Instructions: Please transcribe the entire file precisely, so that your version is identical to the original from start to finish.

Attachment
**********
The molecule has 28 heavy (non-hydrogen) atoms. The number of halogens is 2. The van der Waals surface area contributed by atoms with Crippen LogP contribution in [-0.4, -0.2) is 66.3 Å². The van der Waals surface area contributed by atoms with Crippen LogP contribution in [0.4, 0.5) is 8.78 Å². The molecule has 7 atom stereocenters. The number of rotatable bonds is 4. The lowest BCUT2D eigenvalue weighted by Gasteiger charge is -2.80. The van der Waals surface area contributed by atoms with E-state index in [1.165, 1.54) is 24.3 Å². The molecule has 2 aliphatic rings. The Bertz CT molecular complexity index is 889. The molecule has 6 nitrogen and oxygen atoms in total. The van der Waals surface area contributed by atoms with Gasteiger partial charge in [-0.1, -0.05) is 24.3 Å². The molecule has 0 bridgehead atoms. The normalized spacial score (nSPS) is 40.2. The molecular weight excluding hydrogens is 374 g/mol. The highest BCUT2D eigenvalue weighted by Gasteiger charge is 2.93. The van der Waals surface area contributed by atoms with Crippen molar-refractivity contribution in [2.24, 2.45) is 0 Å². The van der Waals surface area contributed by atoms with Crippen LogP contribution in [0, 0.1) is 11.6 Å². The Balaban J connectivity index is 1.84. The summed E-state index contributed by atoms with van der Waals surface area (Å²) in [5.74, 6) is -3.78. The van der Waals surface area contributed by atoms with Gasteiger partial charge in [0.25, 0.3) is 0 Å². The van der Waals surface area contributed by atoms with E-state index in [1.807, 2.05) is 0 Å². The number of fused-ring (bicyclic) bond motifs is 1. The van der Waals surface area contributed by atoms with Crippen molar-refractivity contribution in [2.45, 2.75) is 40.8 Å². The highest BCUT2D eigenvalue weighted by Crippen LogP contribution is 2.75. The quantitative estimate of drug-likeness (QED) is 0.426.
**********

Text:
The molecule has 28 heavy (non-hydrogen) atoms. The number of halogens is 2. The van der Waals surface area contributed by atoms with Crippen LogP contribution in [-0.4, -0.2) is 66.3 Å². The van der Waals surface area contributed by atoms with Crippen LogP contribution in [0.4, 0.5) is 8.78 Å². The molecule has 7 atom stereocenters. The number of rotatable bonds is 4. The lowest BCUT2D eigenvalue weighted by Gasteiger charge is -2.80. The van der Waals surface area contributed by atoms with E-state index in [1.165, 1.54) is 24.3 Å². The molecule has 2 aliphatic rings. The Bertz CT molecular complexity index is 889. The molecule has 6 nitrogen and oxygen atoms in total. The van der Waals surface area contributed by atoms with Gasteiger partial charge in [-0.1, -0.05) is 24.3 Å². The molecule has 0 bridgehead atoms. The normalized spacial score (nSPS) is 40.2. The molecular weight excluding hydrogens is 374 g/mol. The highest BCUT2D eigenvalue weighted by Gasteiger charge is 2.93. The van der Waals surface area contributed by atoms with Crippen molar-refractivity contribution in [2.24, 2.45) is 0 Å². The van der Waals surface area contributed by atoms with Crippen LogP contribution in [0, 0.1) is 11.6 Å². The Balaban J connectivity index is 1.84. The summed E-state index contributed by atoms with van der Waals surface area (Å²) in [5.74, 6) is -3.78. The van der Waals surface area contributed by atoms with Gasteiger partial charge in [0.25, 0.3) is 0 Å². The van der Waals surface area contributed by atoms with E-state index in [1.807, 2.05) is 0 Å². The number of fused-ring (bicyclic) bond motifs is 1. The van der Waals surface area contributed by atoms with Crippen molar-refractivity contribution in [2.45, 2.75) is 40.8 Å². The highest BCUT2D eigenvalue weighted by Crippen LogP contribution is 2.75. The quantitative estimate of drug-likeness (QED) is 0.426.